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What is duplicate content?

SMPerth // 30th May 2019

SEO can be a tricky business! No one really knows the exact method Google uses to rank websites and content, it’s all part of the Google mystery!

But depending on how we structure our content can greatly improve or decrease are chances of having a successful ranking. 

Duplicate content and copied content are all things we need to be aware to help with our rankings.

In this article we explain everything you need to know about duplicate content.

Duplicate Content – What is it?

Duplicate content refers to your content that can be found on different locations, either on or off your website. It can be found on various URLs and often on other domain names. This usually occurs by accident or is a result from poor technical operations.

For example, your website might be available on www and non-www, or HTTP and HTTPS.

If this is the case for you, you’re certainly not alone. Duplicate content is EVERYWHERE on the internet.

Google defines duplicate content as:

“Duplicate content generally refers to substantive blocks of content within or across domains that either completely match other content or are appreciably similar. Mostly, this is not deceptive in origin.”

The fact that Google states “this is not deceptive in origin”, implies that you won’t be penalised for having duplicate content. Phew!

Duplicate Content Vs Copied Content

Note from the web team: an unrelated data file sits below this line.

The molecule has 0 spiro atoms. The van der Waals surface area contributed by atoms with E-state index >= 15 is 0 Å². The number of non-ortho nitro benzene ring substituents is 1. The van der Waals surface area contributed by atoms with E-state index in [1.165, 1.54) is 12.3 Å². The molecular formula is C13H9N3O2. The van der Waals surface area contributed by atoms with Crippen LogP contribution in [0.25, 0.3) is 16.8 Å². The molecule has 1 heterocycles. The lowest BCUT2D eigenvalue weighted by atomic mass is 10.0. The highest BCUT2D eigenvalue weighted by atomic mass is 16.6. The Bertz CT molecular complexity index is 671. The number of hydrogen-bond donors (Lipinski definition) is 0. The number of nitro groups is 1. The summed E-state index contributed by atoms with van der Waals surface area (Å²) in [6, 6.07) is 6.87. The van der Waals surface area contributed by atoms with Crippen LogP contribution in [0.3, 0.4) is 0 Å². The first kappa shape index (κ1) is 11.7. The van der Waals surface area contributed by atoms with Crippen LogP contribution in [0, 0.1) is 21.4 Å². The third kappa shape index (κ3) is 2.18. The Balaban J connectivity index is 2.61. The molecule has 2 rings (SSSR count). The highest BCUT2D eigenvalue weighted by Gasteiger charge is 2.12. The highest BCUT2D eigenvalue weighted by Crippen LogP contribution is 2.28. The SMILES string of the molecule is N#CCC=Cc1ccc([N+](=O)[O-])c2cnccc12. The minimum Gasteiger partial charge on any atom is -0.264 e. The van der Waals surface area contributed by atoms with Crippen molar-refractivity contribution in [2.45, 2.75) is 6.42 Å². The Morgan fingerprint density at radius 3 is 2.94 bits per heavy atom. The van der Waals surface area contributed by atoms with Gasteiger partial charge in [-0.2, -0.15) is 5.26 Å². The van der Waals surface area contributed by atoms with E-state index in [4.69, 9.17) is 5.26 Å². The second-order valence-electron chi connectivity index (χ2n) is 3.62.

Duplicate content is usually a result of technical error or the same content being used across multiple use of types of URLs.

Copied content is a whole new ball game and you will more than likely be penalised for it. Copied content is when you use text from an exisiting URL and rehash it to use in another piece of content. Even if you fill this new post out with a few extra keywords and change it a little, you’re going to get penalised for it.

Don’t do this!

Should You Block Duplicate Content on Your Website?

The short answer – no.

Google is well trained at finding and dealing with duplicate content. When Google discovers multiple versions of a page it will understand how to determine the best version of the page and condense the rest. Usually, the original article will become the page it decides to rank.

It’s important to note that Google needs access to all the URLs that may contain duplicate content. So you don’t want to be using programs such as Googlebot to block your duplicate content. If you do, Google will treat your duplicate content as seperate pages and you run the risk of Google viewing duplicate content as copied content!

Instead of using Googlebot, try these tips instead:

  • Allow robots to crawl these URLs
  • Mark the content as duplicate by using rel=canonical
  • Use Google’s URL Parameter Handling tool to determine how parameters should be handled
  • Make sure you use 301 redirects to send users and crawlers to the canonical URL

Use rel=canonical

The best way to combat duplicate content is to use rel=”canaonical”. This lets you dictate what the original URL is for a piece of content, otherwise known as canonical URL.

For more information on this, check out our post on rel=canonical: a guide to getting started

For even more SEO advice and tools, click here.

Have you experienced issues with duplicate content or copied content? We would love to hear from you in the comments!

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